The Emperor of All Maladies
By Siddhartha Mukherjee. It is another one of the books I received in the mail Tuesday. I didn’t plan on reading it before this weekend, but ‘things didn’t go as planned.’ I started out with a few pages Tuesday evening and basically I just couldn’t stop reading. Now I’ve finished the book.
It’s gotten a lot of attention around the web, which was part of why I decided to have a go at it. The attention it has received is not undeserved. I’d have liked more data but then again I always want more data. Here are a few interesting observations from the book:
“In 1870, the per capita consumption in America was less than one cigarette per year. A mere thirty years later, Americans were consuming 3.5 billion cigarettes and 6 billion cigars every year. By 1953, the average annual consumption of cigarettes had reached thirty-five hundred per person. On average, an adult American smoked ten cigarettes every day, an average Englishman twelve, and a Scotsman nearly twenty. […] between 1940 and 1944, the fraction of female smokers in the United States more than doubled, from 15 to 36 percent.”
If you assume they wouldn’t have started in case there hadn’t been a World War, you can probably add another few million people to the list of war casualties right there. How about later on? “By 1994, the per capita consumption of cigarettes in America had dropped for nearly twenty straight years (from 4,141 in 1974 to 2,500 in 1994), representing the most dramatic downturn in smoking rates in history.” But before that point the results of the changed smoking habits were not hard to observe in the data:
“Between 1970 and 1994, lung cancer deaths among women over the age of fifty-five had increased by 400 percent, more than the rise in the rates of breast and colon cancer combined. This exponential upswing in mortality had effaced nearly all gains in survival not just for lung cancer, but for all other types of cancer. […] Lung cancer was still the single biggest killer among cancers, responsible for nearly one-fourth of all cancer deaths.”
A few other interesting bits:
“Prostate cancer represents a full third of all cancer incidence in men — sixfold that of leukemia and lymphoma. In autopsies of men over sixty years old, nearly one in every three specimens will bear some evidence of prostatic malignancy.” (but you already knew that first part, right?)
“Cisplatin was unforgettable in more than one sense. The drug provoked an unremitting nausea, a queasiness of such penetrating force and quality that had rarely been encountered in the history of medicine: on average, patients treated with the drug vomited twelve times a day.”
“The incidence of CML remains unchanged from the past: only a few thousand patients are diagnosed with this form of leukemia every year. But the prevalence of CML—the number of patients presently alive with the disease—has dramatically changed with the introduction of Gleevec [a new treatment option – there’s much more about it in the book and the wikipedia article also covers this]. As of 2009, CML patients treated with Gleevec are expected to survive an average of thirty years after their diagnosis. Based on that survival figure, Hagop Kantarjian estimates that within the next decade, 250,000 people will be living with CML in America, all of them on targeted therapy. Druker’s drug will alter the national physiognomy of cancer, converting a once-rare disease [people just died of it in the past] into a relatively common one”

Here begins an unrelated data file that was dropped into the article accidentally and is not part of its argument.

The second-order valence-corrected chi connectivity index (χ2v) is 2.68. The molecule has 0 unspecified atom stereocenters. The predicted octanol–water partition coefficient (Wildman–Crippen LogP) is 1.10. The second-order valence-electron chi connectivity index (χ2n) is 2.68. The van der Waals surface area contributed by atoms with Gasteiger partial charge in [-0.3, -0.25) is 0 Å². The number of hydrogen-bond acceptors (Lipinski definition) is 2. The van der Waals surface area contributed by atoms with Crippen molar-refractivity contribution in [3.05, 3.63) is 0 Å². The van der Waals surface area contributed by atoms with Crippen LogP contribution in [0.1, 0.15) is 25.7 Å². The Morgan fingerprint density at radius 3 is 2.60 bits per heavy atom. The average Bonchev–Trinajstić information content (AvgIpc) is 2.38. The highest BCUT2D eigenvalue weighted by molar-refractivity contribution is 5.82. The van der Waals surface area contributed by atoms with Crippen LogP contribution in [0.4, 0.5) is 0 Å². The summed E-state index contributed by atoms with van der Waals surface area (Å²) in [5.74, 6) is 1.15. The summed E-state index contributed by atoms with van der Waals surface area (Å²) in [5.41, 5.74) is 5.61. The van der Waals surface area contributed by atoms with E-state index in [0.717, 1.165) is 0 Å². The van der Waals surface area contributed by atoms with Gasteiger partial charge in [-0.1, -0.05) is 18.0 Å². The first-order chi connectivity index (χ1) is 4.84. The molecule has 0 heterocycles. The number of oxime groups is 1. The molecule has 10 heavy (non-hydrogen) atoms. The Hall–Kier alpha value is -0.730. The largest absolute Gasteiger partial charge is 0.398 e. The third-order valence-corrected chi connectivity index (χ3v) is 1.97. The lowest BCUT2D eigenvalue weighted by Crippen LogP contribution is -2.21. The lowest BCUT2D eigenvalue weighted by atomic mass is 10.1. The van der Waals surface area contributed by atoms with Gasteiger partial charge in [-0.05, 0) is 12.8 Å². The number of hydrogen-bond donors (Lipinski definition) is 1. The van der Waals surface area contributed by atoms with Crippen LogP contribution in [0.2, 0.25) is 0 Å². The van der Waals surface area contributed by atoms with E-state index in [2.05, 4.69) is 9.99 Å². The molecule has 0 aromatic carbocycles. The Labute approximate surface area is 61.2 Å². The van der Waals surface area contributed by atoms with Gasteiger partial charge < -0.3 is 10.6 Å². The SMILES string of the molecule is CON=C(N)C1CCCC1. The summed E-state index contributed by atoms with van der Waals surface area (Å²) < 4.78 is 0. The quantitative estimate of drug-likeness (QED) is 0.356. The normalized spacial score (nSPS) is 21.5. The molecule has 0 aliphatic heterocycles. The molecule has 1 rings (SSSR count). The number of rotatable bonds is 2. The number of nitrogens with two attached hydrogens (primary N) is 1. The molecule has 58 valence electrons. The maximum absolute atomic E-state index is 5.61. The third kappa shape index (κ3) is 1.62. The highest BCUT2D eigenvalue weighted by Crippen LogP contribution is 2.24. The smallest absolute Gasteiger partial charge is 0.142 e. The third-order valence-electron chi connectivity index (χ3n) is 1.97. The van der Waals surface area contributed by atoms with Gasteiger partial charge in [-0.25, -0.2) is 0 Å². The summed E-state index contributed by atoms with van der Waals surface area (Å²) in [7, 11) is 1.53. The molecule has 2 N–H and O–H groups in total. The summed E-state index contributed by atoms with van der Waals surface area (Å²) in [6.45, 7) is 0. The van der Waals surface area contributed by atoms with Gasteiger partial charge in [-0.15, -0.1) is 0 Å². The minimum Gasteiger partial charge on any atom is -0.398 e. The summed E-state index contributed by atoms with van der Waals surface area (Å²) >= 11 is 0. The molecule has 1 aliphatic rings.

He doesn’t cover the economics of cancer and cancer treatment in much detail and present problems and developments in this area are not covered at all. Included in the postscript is however an interview dealing with some of the stuff not covered in the book, and after reading that part I’m in a way glad he didn’t write about this stuff – when dealing with the question of the high costs of relatively recently discovered targeted therapies, he does not even mention FDA’s role in driving up costs when answering that question, which is telling me that this is a subject he simply doesn’t know enough about to cover, at least at the present point in time. If you want to know more the FDA’s role in driving up costs of new medical treatments, including new cancer treatments, Megan McArdle has written about that stuff often though I don’t have a specific link at hand; google is your friend.
The book is very USA-centric, but I didn’t consider that a big issue. It’s also ‘popular science’. That was initially a strong argument for not buying the book, but on the other hand the popular science aspect also means that the book is easy to read and won’t take you very long to get through even though the page count is significant.
It’s a wonderful read.
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